The dental clinician often observes a lesion in the mouth with undetermined causes and becomes an investigator when trying to solve the mystery. The diagnosis may be a benign lesion or, in some cases, can be a more serious concern. This month's column discusses two separate cases, within the same practice just weeks apart, presenting with similar clinical appearances but with a very different diagnosis in each case.
The clinician's role becomes extremely important in gathering the needed information from the patient to determine a course of action. Are you asking the correct questions that will lead you to determine the best treatment for your patient?
Case 1: A healthy 35-year-old male visits the dental office for a routine exam and prophylaxis. During this visit he receives his annual cancer screening. The right lateral border of the tongue and floor of the mouth have noticeable, coalescing, diffuse white patches. When questioned regarding the etiology of alcohol and tobacco, the patient denies any use. He is also asked about habits regarding the etiology of the lesions that are painless, nonulcerated, and nonindurated (Figure 1).
The patient is unaware of the patches and cannot state how long they have been present. He is unable to provide any insight regarding trauma to the area.
Because of the unknown etiology, the patient is referred to an oral surgeon for a biopsy. Two weeks later, the surgeon calls the referring office and states that the patient presented to his office with no signs of any white lesions.
When the patient was questioned by the oral surgeon, he stated that he thought about it and believed that eating sunflower seeds and cracking the seeds with his teeth may have caused the lesions. He ceased the consumption of the seeds and the tissue returned to normal by the time he was examined by the oral surgeon. The sunflower seed consumption did not come up in conversation initially with the dentist or the hygienist at the general dentist's office.
Giving the patient possible cues with regard to trauma may be helpful since patients often become highly concerned when given the prospect of having any abnormality, or, in a worse-case scenario, cancer. Patients suffer a type of thought/process blockage when given any concern for abnormality or health problems. After having time to retrace his daily events, the patient was able to work through possible causes on his own. However, the dentist was astute in referring the patient for a biopsy when no cause could be determined initially.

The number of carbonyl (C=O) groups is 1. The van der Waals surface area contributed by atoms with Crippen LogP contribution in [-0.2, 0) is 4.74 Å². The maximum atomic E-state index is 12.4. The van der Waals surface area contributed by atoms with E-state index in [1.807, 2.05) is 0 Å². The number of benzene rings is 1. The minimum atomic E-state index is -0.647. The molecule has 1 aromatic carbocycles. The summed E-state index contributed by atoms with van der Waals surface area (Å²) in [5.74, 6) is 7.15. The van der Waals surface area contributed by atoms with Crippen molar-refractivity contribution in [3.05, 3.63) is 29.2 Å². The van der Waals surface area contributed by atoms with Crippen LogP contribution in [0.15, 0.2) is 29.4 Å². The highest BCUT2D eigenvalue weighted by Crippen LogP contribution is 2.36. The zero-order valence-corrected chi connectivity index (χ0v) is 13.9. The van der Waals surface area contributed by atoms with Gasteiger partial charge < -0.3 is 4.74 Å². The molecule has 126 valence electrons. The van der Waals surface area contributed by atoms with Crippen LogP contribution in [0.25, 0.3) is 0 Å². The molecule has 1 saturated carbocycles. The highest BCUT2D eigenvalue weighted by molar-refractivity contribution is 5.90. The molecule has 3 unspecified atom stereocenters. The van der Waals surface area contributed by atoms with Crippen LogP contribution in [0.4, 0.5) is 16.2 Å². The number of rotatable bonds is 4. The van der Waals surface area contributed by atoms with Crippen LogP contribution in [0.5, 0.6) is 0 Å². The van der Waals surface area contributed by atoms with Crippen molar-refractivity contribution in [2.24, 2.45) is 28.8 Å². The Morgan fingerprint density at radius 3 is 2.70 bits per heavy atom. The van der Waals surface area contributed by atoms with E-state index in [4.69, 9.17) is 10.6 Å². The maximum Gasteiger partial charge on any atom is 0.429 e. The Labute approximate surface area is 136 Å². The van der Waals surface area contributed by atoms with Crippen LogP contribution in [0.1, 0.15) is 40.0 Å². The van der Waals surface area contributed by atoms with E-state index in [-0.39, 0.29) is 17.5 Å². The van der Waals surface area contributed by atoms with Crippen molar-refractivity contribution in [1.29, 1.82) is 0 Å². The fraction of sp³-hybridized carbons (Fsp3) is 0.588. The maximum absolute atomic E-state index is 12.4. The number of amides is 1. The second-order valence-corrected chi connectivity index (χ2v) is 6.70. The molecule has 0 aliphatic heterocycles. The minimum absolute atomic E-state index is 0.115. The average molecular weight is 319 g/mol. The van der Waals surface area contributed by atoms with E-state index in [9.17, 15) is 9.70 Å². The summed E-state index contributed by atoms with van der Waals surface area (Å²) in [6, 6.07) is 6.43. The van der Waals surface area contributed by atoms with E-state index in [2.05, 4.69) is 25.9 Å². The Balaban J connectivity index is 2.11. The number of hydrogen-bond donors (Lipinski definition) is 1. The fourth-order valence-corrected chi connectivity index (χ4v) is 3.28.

Possible causes of trauma include:
- Morsicatio buccarum – cheek chewing
- Morsicatio labiorum – lip chewing
- Traumatic ulcer – sharp foods such as chips, rough foods, trauma to the tissues causing damage/ulcerations.
- Factitial injuries – Habits conducted by the patient such as lip biting and possible trauma due to objects inserted into the mouth such as combs, fingernail injury, etc. often produce a tissue injury.
- Iatrogenic injury – A tissue injury caused, for example, from a bur during a dental procedure or injury from a saliva ejector pressing on the tissue.
Case 2: A healthy 35-year-old female presents with white painless leukoplakia on the left lateral border and ventral surface of the tongue as well as the floor of the mouth (Figure 2). The patient tells you that the white areas have been present for approximately two weeks. After being treated by the hygienist and stating that the lesions cause pain, she is subsequently examined by the dentist. The doctor, however, is told no pain is experienced but that a strange feeling is noted in these areas.